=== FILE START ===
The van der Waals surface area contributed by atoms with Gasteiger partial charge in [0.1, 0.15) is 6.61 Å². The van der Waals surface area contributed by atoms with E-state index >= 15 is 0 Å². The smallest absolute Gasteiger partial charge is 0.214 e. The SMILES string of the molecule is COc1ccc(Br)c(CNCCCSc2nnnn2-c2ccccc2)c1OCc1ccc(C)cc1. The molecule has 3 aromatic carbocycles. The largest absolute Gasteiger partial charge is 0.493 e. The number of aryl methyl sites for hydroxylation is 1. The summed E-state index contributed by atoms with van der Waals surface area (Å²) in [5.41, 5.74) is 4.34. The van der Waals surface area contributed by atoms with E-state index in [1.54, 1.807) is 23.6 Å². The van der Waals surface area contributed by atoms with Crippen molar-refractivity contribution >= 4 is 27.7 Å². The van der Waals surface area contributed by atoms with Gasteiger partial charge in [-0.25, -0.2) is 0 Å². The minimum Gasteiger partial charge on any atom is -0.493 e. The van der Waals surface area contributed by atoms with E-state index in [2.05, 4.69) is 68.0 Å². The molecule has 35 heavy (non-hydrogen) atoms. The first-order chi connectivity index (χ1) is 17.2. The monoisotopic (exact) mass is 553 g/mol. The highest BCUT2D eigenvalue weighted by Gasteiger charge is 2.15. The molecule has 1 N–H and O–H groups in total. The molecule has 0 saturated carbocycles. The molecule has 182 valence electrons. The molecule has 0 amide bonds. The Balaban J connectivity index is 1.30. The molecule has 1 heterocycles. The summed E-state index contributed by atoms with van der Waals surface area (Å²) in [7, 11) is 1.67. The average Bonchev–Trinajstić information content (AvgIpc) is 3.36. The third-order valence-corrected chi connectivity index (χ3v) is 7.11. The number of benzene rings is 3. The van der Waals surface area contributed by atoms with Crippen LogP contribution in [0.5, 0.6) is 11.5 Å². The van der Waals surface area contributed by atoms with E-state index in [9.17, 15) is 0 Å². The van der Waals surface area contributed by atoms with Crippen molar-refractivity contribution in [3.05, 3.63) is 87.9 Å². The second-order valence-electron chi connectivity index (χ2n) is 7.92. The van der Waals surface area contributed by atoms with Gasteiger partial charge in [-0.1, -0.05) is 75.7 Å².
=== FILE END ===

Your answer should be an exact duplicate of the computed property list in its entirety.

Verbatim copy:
The van der Waals surface area contributed by atoms with Gasteiger partial charge in [0.1, 0.15) is 6.61 Å². The van der Waals surface area contributed by atoms with E-state index >= 15 is 0 Å². The smallest absolute Gasteiger partial charge is 0.214 e. The SMILES string of the molecule is COc1ccc(Br)c(CNCCCSc2nnnn2-c2ccccc2)c1OCc1ccc(C)cc1. The molecule has 3 aromatic carbocycles. The largest absolute Gasteiger partial charge is 0.493 e. The number of aryl methyl sites for hydroxylation is 1. The summed E-state index contributed by atoms with van der Waals surface area (Å²) in [5.41, 5.74) is 4.34. The van der Waals surface area contributed by atoms with E-state index in [1.54, 1.807) is 23.6 Å². The van der Waals surface area contributed by atoms with Crippen molar-refractivity contribution >= 4 is 27.7 Å². The van der Waals surface area contributed by atoms with Gasteiger partial charge in [-0.25, -0.2) is 0 Å². The minimum Gasteiger partial charge on any atom is -0.493 e. The van der Waals surface area contributed by atoms with E-state index in [2.05, 4.69) is 68.0 Å². The molecule has 35 heavy (non-hydrogen) atoms. The first-order chi connectivity index (χ1) is 17.2. The monoisotopic (exact) mass is 553 g/mol. The highest BCUT2D eigenvalue weighted by Gasteiger charge is 2.15. The molecule has 1 N–H and O–H groups in total. The molecule has 0 saturated carbocycles. The molecule has 182 valence electrons. The molecule has 0 amide bonds. The Balaban J connectivity index is 1.30. The molecule has 1 heterocycles. The summed E-state index contributed by atoms with van der Waals surface area (Å²) in [7, 11) is 1.67. The average Bonchev–Trinajstić information content (AvgIpc) is 3.36. The third-order valence-corrected chi connectivity index (χ3v) is 7.11. The number of benzene rings is 3. The van der Waals surface area contributed by atoms with Crippen LogP contribution in [0.5, 0.6) is 11.5 Å². The van der Waals surface area contributed by atoms with E-state index in [9.17, 15) is 0 Å². The van der Waals surface area contributed by atoms with Crippen molar-refractivity contribution in [3.05, 3.63) is 87.9 Å². The second-order valence-electron chi connectivity index (χ2n) is 7.92. The van der Waals surface area contributed by atoms with Gasteiger partial charge in [-0.1, -0.05) is 75.7 Å².